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To Cooperate or Not to Cooperate: Why Behavioural Mechanisms Matter

Abstract : Mutualistic cooperation often requires multiple individuals to behave in a coordinated fashion. Hence, while the evolutionary stability of mutualistic cooperation poses no particular theoretical difficulty, its evolutionary emergence faces a chicken and egg problem: an individual cannot benefit from cooperating unless other individuals already do so. Here, we use evolutionary robotic simulations to study the consequences of this problem for the evolution of cooperation. In contrast with standard game-theoretic results, we find that the transition from solitary to cooperative strategies is very unlikely, whether interacting individuals are genetically related (cooperation evolves in 20% of all simulations) or unrelated (only 3% of all simulations). We also observe that successful cooperation between individuals requires the evolution of a specific and rather complex behaviour. This behavioural complexity creates a large fitness valley between solitary and cooperative strategies, making the evolutionary transition difficult. These results reveal the need for research on biological mechanisms which may facilitate this transition.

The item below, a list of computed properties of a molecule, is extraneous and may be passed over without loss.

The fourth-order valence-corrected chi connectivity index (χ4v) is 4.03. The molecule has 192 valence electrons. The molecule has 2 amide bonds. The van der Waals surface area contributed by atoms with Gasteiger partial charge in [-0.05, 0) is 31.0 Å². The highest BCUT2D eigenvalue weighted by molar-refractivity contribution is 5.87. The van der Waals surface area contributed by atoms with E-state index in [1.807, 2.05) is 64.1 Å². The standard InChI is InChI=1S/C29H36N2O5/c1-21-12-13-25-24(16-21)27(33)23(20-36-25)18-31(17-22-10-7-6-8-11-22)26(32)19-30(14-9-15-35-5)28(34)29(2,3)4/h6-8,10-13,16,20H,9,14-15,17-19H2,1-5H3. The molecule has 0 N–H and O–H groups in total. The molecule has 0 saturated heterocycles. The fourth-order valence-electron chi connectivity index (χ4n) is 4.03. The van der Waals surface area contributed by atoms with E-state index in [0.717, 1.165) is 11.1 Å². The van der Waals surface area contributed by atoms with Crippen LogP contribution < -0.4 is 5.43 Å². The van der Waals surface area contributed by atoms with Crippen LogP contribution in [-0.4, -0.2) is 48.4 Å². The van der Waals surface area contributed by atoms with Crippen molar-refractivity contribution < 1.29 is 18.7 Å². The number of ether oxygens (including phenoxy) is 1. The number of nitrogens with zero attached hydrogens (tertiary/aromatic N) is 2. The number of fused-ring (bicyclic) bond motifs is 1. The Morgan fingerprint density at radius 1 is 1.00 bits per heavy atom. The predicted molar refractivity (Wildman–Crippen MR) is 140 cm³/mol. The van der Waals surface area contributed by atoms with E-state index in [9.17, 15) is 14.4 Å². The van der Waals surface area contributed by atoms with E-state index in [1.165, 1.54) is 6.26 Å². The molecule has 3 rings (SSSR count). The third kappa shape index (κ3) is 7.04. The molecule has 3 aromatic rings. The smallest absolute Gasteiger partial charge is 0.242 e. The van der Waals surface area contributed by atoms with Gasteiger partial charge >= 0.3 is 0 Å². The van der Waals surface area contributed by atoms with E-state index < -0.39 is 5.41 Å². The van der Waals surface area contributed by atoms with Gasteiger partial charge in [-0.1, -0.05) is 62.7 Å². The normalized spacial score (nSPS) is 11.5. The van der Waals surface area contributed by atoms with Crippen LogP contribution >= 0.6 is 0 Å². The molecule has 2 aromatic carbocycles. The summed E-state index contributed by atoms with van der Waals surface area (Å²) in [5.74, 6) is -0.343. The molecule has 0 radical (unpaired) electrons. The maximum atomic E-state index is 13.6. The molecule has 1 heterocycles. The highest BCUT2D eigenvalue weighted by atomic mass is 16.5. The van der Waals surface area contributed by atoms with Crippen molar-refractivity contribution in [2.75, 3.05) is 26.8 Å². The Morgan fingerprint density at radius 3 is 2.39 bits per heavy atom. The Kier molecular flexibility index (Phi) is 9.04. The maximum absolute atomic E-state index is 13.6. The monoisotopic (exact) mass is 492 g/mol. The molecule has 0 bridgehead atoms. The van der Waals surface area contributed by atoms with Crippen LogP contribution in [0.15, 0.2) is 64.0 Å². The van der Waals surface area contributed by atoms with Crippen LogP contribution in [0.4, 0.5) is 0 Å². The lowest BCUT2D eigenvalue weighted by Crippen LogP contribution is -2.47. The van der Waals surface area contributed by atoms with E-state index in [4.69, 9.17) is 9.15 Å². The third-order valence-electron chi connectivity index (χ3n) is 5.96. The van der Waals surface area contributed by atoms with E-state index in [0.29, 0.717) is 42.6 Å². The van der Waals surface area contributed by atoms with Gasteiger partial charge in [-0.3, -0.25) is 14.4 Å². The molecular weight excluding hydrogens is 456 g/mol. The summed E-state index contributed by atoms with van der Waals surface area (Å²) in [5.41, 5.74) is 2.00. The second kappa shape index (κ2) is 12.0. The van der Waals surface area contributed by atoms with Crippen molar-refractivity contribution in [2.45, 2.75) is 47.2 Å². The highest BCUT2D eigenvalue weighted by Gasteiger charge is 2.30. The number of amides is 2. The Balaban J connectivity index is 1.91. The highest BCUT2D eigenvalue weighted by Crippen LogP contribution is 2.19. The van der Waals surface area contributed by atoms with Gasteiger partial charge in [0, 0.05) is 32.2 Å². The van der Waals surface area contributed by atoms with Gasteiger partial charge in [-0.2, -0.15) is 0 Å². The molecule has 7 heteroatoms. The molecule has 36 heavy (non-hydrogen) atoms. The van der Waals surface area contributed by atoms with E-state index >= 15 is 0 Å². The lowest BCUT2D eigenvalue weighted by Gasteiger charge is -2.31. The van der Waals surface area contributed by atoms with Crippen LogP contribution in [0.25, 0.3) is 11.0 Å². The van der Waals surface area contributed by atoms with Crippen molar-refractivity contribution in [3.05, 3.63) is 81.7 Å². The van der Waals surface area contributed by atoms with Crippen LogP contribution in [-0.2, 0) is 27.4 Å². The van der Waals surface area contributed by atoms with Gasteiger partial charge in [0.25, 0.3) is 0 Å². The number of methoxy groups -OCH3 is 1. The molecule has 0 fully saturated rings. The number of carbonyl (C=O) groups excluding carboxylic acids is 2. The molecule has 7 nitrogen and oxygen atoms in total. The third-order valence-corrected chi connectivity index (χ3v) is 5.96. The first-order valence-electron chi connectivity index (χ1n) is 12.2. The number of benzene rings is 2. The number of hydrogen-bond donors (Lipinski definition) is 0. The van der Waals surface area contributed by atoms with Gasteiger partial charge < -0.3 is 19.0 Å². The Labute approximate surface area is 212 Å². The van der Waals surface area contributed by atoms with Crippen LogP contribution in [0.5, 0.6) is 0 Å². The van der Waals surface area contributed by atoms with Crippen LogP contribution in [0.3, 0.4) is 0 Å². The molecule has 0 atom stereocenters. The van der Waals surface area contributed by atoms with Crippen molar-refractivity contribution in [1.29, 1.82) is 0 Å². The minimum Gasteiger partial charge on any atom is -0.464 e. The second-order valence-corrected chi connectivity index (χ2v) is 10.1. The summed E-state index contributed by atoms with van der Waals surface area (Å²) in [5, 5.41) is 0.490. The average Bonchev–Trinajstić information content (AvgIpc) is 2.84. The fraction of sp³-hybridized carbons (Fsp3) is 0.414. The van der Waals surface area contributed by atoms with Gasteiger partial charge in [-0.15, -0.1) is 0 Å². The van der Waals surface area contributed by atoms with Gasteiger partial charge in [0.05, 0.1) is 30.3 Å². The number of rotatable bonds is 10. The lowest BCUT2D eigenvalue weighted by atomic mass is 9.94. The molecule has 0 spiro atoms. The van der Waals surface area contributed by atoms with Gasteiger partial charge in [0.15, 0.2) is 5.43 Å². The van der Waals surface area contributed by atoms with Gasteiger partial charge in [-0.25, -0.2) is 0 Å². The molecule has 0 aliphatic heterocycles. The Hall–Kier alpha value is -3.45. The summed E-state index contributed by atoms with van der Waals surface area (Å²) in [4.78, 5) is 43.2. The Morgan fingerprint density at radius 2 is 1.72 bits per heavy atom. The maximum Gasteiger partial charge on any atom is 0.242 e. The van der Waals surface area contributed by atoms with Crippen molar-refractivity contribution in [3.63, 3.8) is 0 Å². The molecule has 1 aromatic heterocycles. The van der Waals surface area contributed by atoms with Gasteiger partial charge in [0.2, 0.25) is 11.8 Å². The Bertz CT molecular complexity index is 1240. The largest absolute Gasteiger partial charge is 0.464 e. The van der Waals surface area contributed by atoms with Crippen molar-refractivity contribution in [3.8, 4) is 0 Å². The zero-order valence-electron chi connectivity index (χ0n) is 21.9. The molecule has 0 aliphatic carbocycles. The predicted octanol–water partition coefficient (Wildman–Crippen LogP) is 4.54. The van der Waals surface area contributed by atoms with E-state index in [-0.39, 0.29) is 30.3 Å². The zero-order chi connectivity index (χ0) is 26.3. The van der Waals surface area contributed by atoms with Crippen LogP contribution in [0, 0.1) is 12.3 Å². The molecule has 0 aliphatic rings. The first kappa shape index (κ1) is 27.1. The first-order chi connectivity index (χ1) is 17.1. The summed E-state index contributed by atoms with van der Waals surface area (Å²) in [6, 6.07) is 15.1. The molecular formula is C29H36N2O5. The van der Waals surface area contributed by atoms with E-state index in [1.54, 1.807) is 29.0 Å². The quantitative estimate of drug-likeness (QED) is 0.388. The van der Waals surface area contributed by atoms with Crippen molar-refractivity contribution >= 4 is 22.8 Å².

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Arthur Bernard, Jean-Baptiste André, Nicolas Bredeche. To Cooperate or Not to Cooperate: Why Behavioural Mechanisms Matter. PLoS Computational Biology, Public Library of Science, 2016, 12 (5), pp.e1004886. ⟨10.1371/journal.pcbi.1004886⟩. ⟨hal-01317424⟩

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